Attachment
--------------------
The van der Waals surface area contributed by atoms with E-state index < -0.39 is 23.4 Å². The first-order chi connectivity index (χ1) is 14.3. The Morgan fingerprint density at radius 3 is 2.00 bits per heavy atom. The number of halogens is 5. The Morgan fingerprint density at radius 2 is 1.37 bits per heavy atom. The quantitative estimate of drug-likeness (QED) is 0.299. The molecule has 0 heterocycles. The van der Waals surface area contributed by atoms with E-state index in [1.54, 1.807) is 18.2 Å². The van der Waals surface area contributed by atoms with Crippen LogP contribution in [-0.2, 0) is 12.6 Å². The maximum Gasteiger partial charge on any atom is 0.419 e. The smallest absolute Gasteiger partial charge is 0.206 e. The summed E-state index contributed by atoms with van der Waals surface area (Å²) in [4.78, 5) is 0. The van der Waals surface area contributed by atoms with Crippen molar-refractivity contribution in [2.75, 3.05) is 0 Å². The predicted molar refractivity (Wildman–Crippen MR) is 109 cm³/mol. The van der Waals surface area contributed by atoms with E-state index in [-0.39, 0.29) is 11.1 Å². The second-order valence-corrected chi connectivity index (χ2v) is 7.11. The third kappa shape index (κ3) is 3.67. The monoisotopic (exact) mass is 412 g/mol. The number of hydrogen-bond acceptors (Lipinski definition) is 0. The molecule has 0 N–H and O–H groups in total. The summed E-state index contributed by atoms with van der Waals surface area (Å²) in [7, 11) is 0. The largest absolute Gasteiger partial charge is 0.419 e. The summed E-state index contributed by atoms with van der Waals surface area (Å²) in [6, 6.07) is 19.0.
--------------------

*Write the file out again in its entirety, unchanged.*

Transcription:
The van der Waals surface area contributed by atoms with E-state index < -0.39 is 23.4 Å². The first-order chi connectivity index (χ1) is 14.3. The Morgan fingerprint density at radius 3 is 2.00 bits per heavy atom. The number of halogens is 5. The Morgan fingerprint density at radius 2 is 1.37 bits per heavy atom. The quantitative estimate of drug-likeness (QED) is 0.299. The molecule has 0 heterocycles. The van der Waals surface area contributed by atoms with E-state index in [1.54, 1.807) is 18.2 Å². The van der Waals surface area contributed by atoms with Crippen LogP contribution in [-0.2, 0) is 12.6 Å². The maximum Gasteiger partial charge on any atom is 0.419 e. The smallest absolute Gasteiger partial charge is 0.206 e. The summed E-state index contributed by atoms with van der Waals surface area (Å²) in [4.78, 5) is 0. The van der Waals surface area contributed by atoms with Crippen molar-refractivity contribution in [2.75, 3.05) is 0 Å². The predicted molar refractivity (Wildman–Crippen MR) is 109 cm³/mol. The van der Waals surface area contributed by atoms with E-state index in [-0.39, 0.29) is 11.1 Å². The second-order valence-corrected chi connectivity index (χ2v) is 7.11. The third kappa shape index (κ3) is 3.67. The monoisotopic (exact) mass is 412 g/mol. The number of hydrogen-bond acceptors (Lipinski definition) is 0. The molecule has 0 N–H and O–H groups in total. The summed E-state index contributed by atoms with van der Waals surface area (Å²) in [7, 11) is 0. The largest absolute Gasteiger partial charge is 0.419 e. The summed E-state index contributed by atoms with van der Waals surface area (Å²) in [6, 6.07) is 19.0.